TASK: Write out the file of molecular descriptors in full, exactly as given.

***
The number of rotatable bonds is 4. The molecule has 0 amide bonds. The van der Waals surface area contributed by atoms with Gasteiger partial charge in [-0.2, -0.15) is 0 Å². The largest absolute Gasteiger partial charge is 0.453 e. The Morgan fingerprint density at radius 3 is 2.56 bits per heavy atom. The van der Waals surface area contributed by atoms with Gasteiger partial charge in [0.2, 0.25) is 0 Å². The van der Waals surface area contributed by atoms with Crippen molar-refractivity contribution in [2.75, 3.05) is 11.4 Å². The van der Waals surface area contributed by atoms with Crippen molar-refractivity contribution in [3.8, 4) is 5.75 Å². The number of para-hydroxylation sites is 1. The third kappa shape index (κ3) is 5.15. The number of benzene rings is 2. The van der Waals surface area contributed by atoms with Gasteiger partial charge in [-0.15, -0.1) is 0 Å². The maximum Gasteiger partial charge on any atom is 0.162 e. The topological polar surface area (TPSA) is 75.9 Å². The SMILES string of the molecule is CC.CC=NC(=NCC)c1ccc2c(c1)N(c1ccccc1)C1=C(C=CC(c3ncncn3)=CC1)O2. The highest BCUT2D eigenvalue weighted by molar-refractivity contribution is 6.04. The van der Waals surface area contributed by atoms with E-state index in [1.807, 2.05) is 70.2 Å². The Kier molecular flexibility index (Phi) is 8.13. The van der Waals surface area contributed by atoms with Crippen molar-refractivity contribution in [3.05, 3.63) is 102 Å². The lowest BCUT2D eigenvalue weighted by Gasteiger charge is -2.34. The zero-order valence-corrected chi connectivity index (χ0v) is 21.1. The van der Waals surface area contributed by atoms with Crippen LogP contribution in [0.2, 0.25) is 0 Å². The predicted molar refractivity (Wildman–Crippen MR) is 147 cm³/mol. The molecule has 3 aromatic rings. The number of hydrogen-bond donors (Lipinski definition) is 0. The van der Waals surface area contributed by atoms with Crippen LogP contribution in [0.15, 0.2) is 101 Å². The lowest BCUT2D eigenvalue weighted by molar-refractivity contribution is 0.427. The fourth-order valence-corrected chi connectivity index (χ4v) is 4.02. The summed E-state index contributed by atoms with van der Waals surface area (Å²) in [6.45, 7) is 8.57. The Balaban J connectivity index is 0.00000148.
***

The number of rotatable bonds is 4. The molecule has 0 amide bonds. The van der Waals surface area contributed by atoms with Gasteiger partial charge in [-0.2, -0.15) is 0 Å². The largest absolute Gasteiger partial charge is 0.453 e. The Morgan fingerprint density at radius 3 is 2.56 bits per heavy atom. The van der Waals surface area contributed by atoms with Gasteiger partial charge in [0.2, 0.25) is 0 Å². The van der Waals surface area contributed by atoms with Crippen molar-refractivity contribution in [2.75, 3.05) is 11.4 Å². The van der Waals surface area contributed by atoms with Crippen molar-refractivity contribution in [3.8, 4) is 5.75 Å². The number of para-hydroxylation sites is 1. The third kappa shape index (κ3) is 5.15. The number of benzene rings is 2. The van der Waals surface area contributed by atoms with Gasteiger partial charge in [-0.15, -0.1) is 0 Å². The maximum Gasteiger partial charge on any atom is 0.162 e. The topological polar surface area (TPSA) is 75.9 Å². The SMILES string of the molecule is CC.CC=NC(=NCC)c1ccc2c(c1)N(c1ccccc1)C1=C(C=CC(c3ncncn3)=CC1)O2. The highest BCUT2D eigenvalue weighted by molar-refractivity contribution is 6.04. The van der Waals surface area contributed by atoms with E-state index in [1.807, 2.05) is 70.2 Å². The Kier molecular flexibility index (Phi) is 8.13. The van der Waals surface area contributed by atoms with Crippen molar-refractivity contribution in [3.05, 3.63) is 102 Å². The lowest BCUT2D eigenvalue weighted by Gasteiger charge is -2.34. The zero-order valence-corrected chi connectivity index (χ0v) is 21.1. The van der Waals surface area contributed by atoms with Crippen LogP contribution in [0.2, 0.25) is 0 Å². The predicted molar refractivity (Wildman–Crippen MR) is 147 cm³/mol. The molecule has 3 aromatic rings. The number of hydrogen-bond donors (Lipinski definition) is 0. The van der Waals surface area contributed by atoms with Crippen LogP contribution in [0.15, 0.2) is 101 Å². The lowest BCUT2D eigenvalue weighted by molar-refractivity contribution is 0.427. The fourth-order valence-corrected chi connectivity index (χ4v) is 4.02. The summed E-state index contributed by atoms with van der Waals surface area (Å²) in [6.45, 7) is 8.57. The Balaban J connectivity index is 0.00000148.